Chinese and US authorities have come to a landmark audit oversight cooperation agreement, reported Yicai Global. This is a major step towards resolving auditing tensions that threaten to force many Chinese companies off US bourses.
Both China and the US can inspect audit firms within the jurisdiction of both sides in accordance with the laws and mandates of their respective authorities, according to the agreement penned by the China Securities Regulatory Commission, China’s Ministry of Finance and the US Public Company Accounting Oversight Board on Aug. 26.
“The signing of the audit supervision cooperation agreement marks a key step forward by regulators in China and the US towards resolving the audit oversight issue by strengthening cooperation, which is in line with the hopes and expectations of the market,”
a high-ranking official at the CSRC said.
The Holding Foreign Companies Accountable Act passed by the Trump administration in 2020 requires all foreign firms listed on US stock exchanges to, among other things, meet the Public Company Accounting Oversight Board’s accounting requirements. Should any company fail to do so for three consecutive years it will be prohibited from trading on any US bourse or over-the-counter exchange.
Since then, over 100 Chinese companies, including e-commerce giants Alibaba Group Holding and JD.com as well as internet giant Baidu, have been placed on a US delisting watchlist. But the sharing of accounts overseas contravenes China’s own data security regulations.
“The CSRC and other departments have recently improved confidentiality regulations for offshore listings, and put forward clear requirements for standardizing the information security management of audit papers,”
the source of Yicai Global said.
Should this audit cooperation be successful, it will help prevent the US delistings of many Chinese firms and make the US a more popular overseas listing destination for Chinese businesses, he added. More than 200 Chinese companies are listed on US bourses, and just over 30 Chinese accounting firms are registered with the Accounting Oversight Board.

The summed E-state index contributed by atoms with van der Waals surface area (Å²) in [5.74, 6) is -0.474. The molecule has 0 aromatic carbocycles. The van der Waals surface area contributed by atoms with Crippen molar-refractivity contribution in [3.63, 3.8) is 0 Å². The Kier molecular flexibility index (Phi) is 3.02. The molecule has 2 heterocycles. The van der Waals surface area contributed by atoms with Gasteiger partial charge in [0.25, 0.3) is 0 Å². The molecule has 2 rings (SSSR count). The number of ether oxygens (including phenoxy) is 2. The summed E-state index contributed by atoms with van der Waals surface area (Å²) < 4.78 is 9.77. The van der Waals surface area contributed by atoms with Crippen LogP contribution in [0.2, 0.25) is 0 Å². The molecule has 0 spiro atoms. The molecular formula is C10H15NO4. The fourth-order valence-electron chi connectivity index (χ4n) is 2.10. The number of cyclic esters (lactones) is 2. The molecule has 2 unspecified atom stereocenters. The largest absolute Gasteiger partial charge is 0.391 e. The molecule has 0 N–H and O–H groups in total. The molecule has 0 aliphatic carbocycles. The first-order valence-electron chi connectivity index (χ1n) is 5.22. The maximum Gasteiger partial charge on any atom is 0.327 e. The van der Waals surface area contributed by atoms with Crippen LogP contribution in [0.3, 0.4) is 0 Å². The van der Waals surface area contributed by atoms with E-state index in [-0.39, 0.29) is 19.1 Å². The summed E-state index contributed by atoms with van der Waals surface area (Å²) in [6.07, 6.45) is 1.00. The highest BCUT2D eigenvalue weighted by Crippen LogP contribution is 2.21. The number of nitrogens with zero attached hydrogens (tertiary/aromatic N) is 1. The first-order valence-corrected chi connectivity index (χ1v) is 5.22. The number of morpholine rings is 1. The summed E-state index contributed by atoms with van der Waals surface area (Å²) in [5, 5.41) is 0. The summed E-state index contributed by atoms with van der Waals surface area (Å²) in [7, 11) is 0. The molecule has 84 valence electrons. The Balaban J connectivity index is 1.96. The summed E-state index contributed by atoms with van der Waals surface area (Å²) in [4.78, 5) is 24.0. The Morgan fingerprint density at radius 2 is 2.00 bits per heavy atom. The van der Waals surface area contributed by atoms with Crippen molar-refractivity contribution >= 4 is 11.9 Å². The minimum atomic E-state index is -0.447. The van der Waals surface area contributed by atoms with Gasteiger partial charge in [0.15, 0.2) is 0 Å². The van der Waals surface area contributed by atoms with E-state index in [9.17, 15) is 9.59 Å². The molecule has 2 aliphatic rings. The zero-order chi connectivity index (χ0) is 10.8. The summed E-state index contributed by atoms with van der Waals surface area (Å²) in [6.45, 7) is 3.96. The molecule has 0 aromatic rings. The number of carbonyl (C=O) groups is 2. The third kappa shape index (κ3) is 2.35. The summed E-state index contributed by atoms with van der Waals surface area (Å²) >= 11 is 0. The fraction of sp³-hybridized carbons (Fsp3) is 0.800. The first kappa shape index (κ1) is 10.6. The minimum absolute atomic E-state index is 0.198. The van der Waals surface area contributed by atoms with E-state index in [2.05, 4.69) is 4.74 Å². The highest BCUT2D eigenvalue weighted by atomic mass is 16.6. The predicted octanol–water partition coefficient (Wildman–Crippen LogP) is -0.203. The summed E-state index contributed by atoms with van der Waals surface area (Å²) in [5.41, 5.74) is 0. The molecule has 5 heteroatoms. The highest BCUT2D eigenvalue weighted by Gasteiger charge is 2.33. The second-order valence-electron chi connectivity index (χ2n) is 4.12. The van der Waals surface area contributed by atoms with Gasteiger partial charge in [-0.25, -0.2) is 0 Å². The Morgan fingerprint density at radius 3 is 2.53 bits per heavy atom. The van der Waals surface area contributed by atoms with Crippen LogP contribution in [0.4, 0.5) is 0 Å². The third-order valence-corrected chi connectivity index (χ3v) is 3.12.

The BRICS Competition Centre expert Maria Belyaeva notes interesting differences of opinion about the upcoming process:
"According to Erica Williams, the Chair of the PCAOB, the agreement gives the PCAOB discretion to select any companies, auditors, and potential violations for inspection and investigation — without consulting or interfering with the Chinese authorities. However, the Chinese reports emphasize the opposite: the parties will agree in advance on an inspection plan, and the U.S. will obtain the necessary documentation through the Chinese regulator. The Chinese interpretation is that the U.S. side does not have the right to enter China independently and independently to inspect Chinese audit companies and gather the necessary materials."
The China Securities Regulatory Committee also stresses that the agreement will be enforced subject to the domestic laws of both countries.
"It will be interesting to see how China can reconcile the disclosure of such sensitive information with increased regulation of data exports and security,"
says Maria Belyaeva.